“It’s not a confidence thing,” he said. “I just have to make plays. I had two balls in my hands. I have to make those plays. This is the National Football League, and if you go out there with no confidence, you’ll see a worse player than I played. You just have to make plays, and it’s simple.”
McCourty wasn’t arguing the pass interference call and said the number of penalties called in the game is something entirely out of the players’ control.
“It’s a football game and we can’t control that,” McCourty said. “If a flag is thrown, that’s something we can’t worry about. It’s a big game and we wanted to get this win. It’s simple — you have to go and execute, and practice and get better.”
McCourty also was burned on Dennis Pitta‘s 20-yard touchdown catch in the second quarter that put the Ravens up 14-13. He and Steve Gregory both whiffed on chances to make a tackle along the sidelines.
McCourty’s night ended on the field — on special teams — with a view of Justin Tucker‘s field goal.
“From my angle, it was tough to see,” McCourty said. “The ball was right by the goal post so I couldn’t really tell. It looked close. That’s all I have to say.”
|09.24.12 at 1:46 am ET|
That’s the only reason you, me and 15 million others had to watch replacement officials do everything possible to screw up what should have been a terrific football game on Sunday night.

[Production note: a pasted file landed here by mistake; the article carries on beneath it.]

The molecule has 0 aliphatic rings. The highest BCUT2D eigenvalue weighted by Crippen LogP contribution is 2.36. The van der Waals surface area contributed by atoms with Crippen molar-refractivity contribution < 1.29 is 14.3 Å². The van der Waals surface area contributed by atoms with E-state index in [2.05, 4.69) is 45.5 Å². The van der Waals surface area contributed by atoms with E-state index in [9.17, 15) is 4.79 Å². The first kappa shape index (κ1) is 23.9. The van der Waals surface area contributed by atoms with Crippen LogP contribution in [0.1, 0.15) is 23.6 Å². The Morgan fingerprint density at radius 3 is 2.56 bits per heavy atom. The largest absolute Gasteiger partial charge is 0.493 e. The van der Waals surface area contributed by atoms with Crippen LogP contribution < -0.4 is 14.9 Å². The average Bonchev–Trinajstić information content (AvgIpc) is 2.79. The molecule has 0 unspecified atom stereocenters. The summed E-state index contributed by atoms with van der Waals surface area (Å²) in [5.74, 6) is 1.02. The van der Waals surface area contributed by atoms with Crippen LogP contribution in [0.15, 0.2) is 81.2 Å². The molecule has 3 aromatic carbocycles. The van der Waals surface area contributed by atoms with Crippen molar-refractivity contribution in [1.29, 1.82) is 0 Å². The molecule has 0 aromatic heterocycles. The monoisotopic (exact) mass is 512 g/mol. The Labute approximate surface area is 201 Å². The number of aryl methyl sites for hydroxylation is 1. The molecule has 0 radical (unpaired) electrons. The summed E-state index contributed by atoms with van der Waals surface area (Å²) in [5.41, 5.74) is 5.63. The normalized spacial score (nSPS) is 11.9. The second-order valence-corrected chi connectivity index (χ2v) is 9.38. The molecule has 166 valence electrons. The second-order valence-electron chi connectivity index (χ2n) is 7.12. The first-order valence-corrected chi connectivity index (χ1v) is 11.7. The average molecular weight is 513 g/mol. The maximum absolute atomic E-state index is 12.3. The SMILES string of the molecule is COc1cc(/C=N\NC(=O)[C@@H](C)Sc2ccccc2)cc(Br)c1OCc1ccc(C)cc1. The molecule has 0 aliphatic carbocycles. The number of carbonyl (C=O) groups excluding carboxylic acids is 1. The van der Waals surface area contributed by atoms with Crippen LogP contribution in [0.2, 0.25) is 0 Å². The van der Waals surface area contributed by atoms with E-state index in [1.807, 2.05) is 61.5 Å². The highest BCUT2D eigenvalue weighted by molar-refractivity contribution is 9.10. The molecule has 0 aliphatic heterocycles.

This is only about billionaire owners not wanting to lose a fight to referees, plain and simple. Follow the money and all that. We can knock Roger Goodell all day about this — and plenty of it is justified, to be sure — but if the owners told Goodell tomorrow to make a deal, Goodell would make a deal.
But that’s not going to happen. As hideous as the replacement officials were on Sunday night — players fighting after plays with no flags thrown, 24 accepted penalties for 215 yards and 13 first downs, botched holding and pass interference calls, utterly and completely overwhelmed refs who seemingly were intimidated by coaches and players, total amateur hour — it won’t change what really matters to Goodell and the owners.
Ratings aren’t going anywhere, which means money for the networks, which will eventually mean more money for the NFL. We know now that player safety and the integrity of the game don’t mean nearly as much as making every last dollar of profit. And no one is going to stop watching games and paying for Sunday Ticket and gambling on games and playing fantasy football. From a strictly financial perspective, where is the motivation to make a deal with the refs?
I get that it’s a business, I really do. No problem there. But don’t try, as Goodell as done over the last couple of years, to sell me on the idea that player safety is paramount. It’s not. Concussions only landed on Goodell’s radar because of lawsuits. Fear of losing money was the motivation. And now the chance to save some money is why you’ve got Division 3 officials looking like Division 3 officials every Sunday. Has “protecting the shield” ever seemed more disingenuous than it did on Sunday night?